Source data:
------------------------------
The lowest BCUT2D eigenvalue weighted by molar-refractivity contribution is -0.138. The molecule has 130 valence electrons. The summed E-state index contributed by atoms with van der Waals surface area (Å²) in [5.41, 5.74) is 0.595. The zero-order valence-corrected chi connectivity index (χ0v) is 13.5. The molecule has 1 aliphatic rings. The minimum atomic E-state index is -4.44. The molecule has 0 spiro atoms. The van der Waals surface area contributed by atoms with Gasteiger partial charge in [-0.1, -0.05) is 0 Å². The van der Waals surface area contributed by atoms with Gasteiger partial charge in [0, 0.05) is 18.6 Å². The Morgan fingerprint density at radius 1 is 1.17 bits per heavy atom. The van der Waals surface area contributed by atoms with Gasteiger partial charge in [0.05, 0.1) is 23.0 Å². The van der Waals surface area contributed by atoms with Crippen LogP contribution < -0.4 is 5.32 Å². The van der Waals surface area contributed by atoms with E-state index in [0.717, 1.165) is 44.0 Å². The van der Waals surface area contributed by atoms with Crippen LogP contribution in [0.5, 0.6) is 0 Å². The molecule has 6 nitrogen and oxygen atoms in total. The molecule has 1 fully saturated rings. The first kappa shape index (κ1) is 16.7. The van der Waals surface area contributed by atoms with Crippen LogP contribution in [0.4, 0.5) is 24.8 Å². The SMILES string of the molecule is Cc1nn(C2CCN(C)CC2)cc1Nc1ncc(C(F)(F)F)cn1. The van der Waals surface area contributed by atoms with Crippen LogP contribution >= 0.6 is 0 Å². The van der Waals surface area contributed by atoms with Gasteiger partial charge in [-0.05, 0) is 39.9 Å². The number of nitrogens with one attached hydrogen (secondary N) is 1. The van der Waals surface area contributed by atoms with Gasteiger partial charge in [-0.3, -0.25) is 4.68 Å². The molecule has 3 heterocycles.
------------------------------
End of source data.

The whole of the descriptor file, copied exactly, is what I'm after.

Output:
The lowest BCUT2D eigenvalue weighted by molar-refractivity contribution is -0.138. The molecule has 130 valence electrons. The summed E-state index contributed by atoms with van der Waals surface area (Å²) in [5.41, 5.74) is 0.595. The zero-order valence-corrected chi connectivity index (χ0v) is 13.5. The molecule has 1 aliphatic rings. The minimum atomic E-state index is -4.44. The molecule has 0 spiro atoms. The van der Waals surface area contributed by atoms with Gasteiger partial charge in [-0.1, -0.05) is 0 Å². The van der Waals surface area contributed by atoms with Gasteiger partial charge in [0, 0.05) is 18.6 Å². The Morgan fingerprint density at radius 1 is 1.17 bits per heavy atom. The van der Waals surface area contributed by atoms with Gasteiger partial charge in [0.05, 0.1) is 23.0 Å². The van der Waals surface area contributed by atoms with Crippen LogP contribution < -0.4 is 5.32 Å². The van der Waals surface area contributed by atoms with E-state index in [0.717, 1.165) is 44.0 Å². The van der Waals surface area contributed by atoms with Crippen LogP contribution in [0.5, 0.6) is 0 Å². The molecule has 6 nitrogen and oxygen atoms in total. The molecule has 1 fully saturated rings. The first kappa shape index (κ1) is 16.7. The van der Waals surface area contributed by atoms with Crippen LogP contribution in [0.4, 0.5) is 24.8 Å². The SMILES string of the molecule is Cc1nn(C2CCN(C)CC2)cc1Nc1ncc(C(F)(F)F)cn1. The van der Waals surface area contributed by atoms with Crippen LogP contribution >= 0.6 is 0 Å². The van der Waals surface area contributed by atoms with Gasteiger partial charge in [-0.05, 0) is 39.9 Å². The number of nitrogens with one attached hydrogen (secondary N) is 1. The van der Waals surface area contributed by atoms with Gasteiger partial charge in [-0.3, -0.25) is 4.68 Å². The molecule has 3 heterocycles.